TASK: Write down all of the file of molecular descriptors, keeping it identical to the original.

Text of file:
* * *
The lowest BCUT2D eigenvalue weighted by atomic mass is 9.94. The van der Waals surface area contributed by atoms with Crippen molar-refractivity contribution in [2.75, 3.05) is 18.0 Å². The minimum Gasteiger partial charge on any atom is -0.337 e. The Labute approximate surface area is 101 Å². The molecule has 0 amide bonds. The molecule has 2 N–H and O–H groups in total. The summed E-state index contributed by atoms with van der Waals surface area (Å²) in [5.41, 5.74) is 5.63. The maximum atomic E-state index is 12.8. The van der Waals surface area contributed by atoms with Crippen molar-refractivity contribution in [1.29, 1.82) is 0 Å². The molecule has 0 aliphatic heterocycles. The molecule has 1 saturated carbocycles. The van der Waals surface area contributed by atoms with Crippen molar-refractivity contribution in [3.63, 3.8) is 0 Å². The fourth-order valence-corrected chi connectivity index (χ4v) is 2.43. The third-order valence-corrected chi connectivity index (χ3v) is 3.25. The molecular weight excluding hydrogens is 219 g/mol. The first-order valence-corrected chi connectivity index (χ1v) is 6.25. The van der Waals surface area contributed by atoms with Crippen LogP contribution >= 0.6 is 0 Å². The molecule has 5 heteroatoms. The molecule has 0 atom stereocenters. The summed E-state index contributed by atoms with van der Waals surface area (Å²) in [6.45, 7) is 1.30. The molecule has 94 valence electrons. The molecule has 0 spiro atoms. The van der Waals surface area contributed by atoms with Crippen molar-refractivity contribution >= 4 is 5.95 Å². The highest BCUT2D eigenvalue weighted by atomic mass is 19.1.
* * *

The lowest BCUT2D eigenvalue weighted by atomic mass is 9.94. The van der Waals surface area contributed by atoms with Crippen molar-refractivity contribution in [2.75, 3.05) is 18.0 Å². The minimum Gasteiger partial charge on any atom is -0.337 e. The Labute approximate surface area is 101 Å². The molecule has 0 amide bonds. The molecule has 2 N–H and O–H groups in total. The summed E-state index contributed by atoms with van der Waals surface area (Å²) in [5.41, 5.74) is 5.63. The maximum atomic E-state index is 12.8. The van der Waals surface area contributed by atoms with Crippen molar-refractivity contribution in [1.29, 1.82) is 0 Å². The molecule has 0 aliphatic heterocycles. The molecule has 1 saturated carbocycles. The van der Waals surface area contributed by atoms with Crippen molar-refractivity contribution in [3.63, 3.8) is 0 Å². The fourth-order valence-corrected chi connectivity index (χ4v) is 2.43. The third-order valence-corrected chi connectivity index (χ3v) is 3.25. The molecular weight excluding hydrogens is 219 g/mol. The first-order valence-corrected chi connectivity index (χ1v) is 6.25. The van der Waals surface area contributed by atoms with Crippen LogP contribution >= 0.6 is 0 Å². The molecule has 5 heteroatoms. The molecule has 0 atom stereocenters. The summed E-state index contributed by atoms with van der Waals surface area (Å²) in [6.45, 7) is 1.30. The molecule has 94 valence electrons. The molecule has 0 spiro atoms. The van der Waals surface area contributed by atoms with Crippen molar-refractivity contribution >= 4 is 5.95 Å². The highest BCUT2D eigenvalue weighted by atomic mass is 19.1.